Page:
At the most and at its best, tapping all the obtaining and potential sources of revenue, it can barely go up to 100 crore rupees annually in the most ideal of situations. In the shorter run, however, a 50 crore rupee annual revenue appears a more practical figure.

Moreover, GTA reportedly has a non-plan expenditure of around 600 crores at the moment which with plan and schematic expenses would come to around 1400 crores. If at all Darjeeling comprising the three hill sub-divisions becomes the cherished Gorkhaland state, the combined plan and non-plan expenditure is likely to shoot up to, at least, 2000 crores factoring the expenses for general and police administration, not to speak of various attendant expenses which comes with the formation of a new state.

So, if a region which has the best of developmental indicators and which has the revenue generation potential of only around 50 crore rupees, why should they be getting a disproportionate 2000 crores at the expense of the more deserving parts of the countries, particularly those areas of Chhattisgarh, West Bengal, Orissa, Bihar, Jharkhand, Maharashtra, Andhra Pradesh and other states reeling under extremist menace.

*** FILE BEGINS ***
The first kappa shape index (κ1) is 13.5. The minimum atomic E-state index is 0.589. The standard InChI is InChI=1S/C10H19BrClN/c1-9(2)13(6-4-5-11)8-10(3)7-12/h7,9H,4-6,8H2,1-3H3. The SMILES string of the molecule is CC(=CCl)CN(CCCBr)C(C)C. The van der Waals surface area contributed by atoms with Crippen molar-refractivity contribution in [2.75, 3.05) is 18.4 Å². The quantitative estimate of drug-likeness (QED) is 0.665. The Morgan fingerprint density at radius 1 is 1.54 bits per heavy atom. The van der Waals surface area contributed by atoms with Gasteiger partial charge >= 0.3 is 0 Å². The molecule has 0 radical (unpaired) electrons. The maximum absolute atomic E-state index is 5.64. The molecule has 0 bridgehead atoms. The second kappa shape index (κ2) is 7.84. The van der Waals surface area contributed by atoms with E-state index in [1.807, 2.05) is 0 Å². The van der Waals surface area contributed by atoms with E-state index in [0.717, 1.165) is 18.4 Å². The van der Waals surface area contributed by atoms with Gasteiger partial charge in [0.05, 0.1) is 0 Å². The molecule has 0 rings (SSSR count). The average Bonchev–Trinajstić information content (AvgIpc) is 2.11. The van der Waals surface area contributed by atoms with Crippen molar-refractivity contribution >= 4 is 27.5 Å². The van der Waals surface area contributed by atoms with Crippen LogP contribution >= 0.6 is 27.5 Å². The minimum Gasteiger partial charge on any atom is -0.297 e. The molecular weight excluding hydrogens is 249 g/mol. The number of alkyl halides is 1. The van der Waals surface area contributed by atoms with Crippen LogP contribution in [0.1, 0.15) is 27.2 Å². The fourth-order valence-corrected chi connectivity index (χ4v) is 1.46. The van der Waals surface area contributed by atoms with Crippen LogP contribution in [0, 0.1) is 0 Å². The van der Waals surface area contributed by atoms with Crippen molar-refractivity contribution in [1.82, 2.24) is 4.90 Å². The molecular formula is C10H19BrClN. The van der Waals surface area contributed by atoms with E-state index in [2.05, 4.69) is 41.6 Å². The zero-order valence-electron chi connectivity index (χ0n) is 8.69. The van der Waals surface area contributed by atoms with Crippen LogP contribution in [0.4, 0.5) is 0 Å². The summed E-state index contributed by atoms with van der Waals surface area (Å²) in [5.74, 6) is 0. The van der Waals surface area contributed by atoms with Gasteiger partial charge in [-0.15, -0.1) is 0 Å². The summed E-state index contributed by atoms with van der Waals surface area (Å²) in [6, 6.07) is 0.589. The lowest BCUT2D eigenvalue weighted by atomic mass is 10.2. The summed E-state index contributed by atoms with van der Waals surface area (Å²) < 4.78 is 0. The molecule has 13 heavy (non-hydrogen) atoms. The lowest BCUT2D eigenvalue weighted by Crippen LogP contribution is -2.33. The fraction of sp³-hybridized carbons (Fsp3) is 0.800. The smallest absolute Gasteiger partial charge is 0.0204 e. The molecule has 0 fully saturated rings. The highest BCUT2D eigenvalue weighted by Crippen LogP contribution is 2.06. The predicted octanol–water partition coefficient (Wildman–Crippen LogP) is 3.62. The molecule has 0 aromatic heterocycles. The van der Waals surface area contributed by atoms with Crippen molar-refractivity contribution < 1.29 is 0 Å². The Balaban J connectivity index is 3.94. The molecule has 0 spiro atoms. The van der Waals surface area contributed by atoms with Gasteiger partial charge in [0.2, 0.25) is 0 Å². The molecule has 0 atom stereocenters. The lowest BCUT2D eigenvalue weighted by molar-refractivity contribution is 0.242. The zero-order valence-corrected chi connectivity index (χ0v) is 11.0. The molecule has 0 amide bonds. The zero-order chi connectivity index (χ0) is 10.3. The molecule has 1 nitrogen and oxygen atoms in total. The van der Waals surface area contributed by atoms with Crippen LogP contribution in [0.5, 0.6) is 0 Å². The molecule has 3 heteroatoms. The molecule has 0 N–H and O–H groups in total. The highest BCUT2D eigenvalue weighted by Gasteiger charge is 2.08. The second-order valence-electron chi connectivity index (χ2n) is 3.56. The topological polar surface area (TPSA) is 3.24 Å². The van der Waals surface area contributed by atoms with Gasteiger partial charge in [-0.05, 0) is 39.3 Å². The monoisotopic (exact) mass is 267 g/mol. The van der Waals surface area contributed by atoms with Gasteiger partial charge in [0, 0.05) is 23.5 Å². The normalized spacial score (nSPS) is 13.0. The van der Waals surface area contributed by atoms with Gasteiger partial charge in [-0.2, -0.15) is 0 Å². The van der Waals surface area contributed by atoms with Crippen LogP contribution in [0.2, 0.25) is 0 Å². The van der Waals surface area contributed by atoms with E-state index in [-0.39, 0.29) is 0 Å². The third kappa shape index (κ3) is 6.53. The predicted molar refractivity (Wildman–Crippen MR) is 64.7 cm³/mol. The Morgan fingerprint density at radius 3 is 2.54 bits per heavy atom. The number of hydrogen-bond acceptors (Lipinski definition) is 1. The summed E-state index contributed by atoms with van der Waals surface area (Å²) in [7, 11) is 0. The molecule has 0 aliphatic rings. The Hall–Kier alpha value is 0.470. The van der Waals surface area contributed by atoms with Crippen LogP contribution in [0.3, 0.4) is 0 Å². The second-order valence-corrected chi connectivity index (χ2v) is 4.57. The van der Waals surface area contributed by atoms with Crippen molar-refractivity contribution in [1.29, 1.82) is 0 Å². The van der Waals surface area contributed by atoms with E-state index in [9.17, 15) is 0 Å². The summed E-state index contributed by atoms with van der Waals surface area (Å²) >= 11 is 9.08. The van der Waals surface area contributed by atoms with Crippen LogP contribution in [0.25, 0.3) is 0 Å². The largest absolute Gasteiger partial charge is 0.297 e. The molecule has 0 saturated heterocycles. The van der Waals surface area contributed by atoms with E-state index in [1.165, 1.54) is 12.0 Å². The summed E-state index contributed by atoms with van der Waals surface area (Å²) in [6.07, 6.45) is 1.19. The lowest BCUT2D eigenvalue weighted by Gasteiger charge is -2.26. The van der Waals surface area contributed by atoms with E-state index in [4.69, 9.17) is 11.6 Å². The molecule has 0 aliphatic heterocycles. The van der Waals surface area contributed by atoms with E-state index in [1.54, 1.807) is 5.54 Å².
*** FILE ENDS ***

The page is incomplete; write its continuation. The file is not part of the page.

The Gorkhaland proponents should show that they are in a position to bear all the non-plan and, at least, a portion of the plan expenses of the proposed Gorkhaland state before demanding the same. If such a new entity expects to be spoon-fed through the Central government's doles, would not there be similar justified demands from different parts of the country.

And if we allow this for one particular region, can we deny the same to others. We ought to understand that an eponymous Gorkhaland state is not just about emotional wishes of our countrymen in Darjeeling, but has much far-reaching insidious implications for the rest of the country as the same would only spur more and more such demands as already seems to be happening in the wake of the announced creation of a new state of Telangana.
The Gorkhaland proponents often compare their status with the neighbouring Sikkim or the smaller states of North East when they claim statehood or disproportionate share of the developmental pie.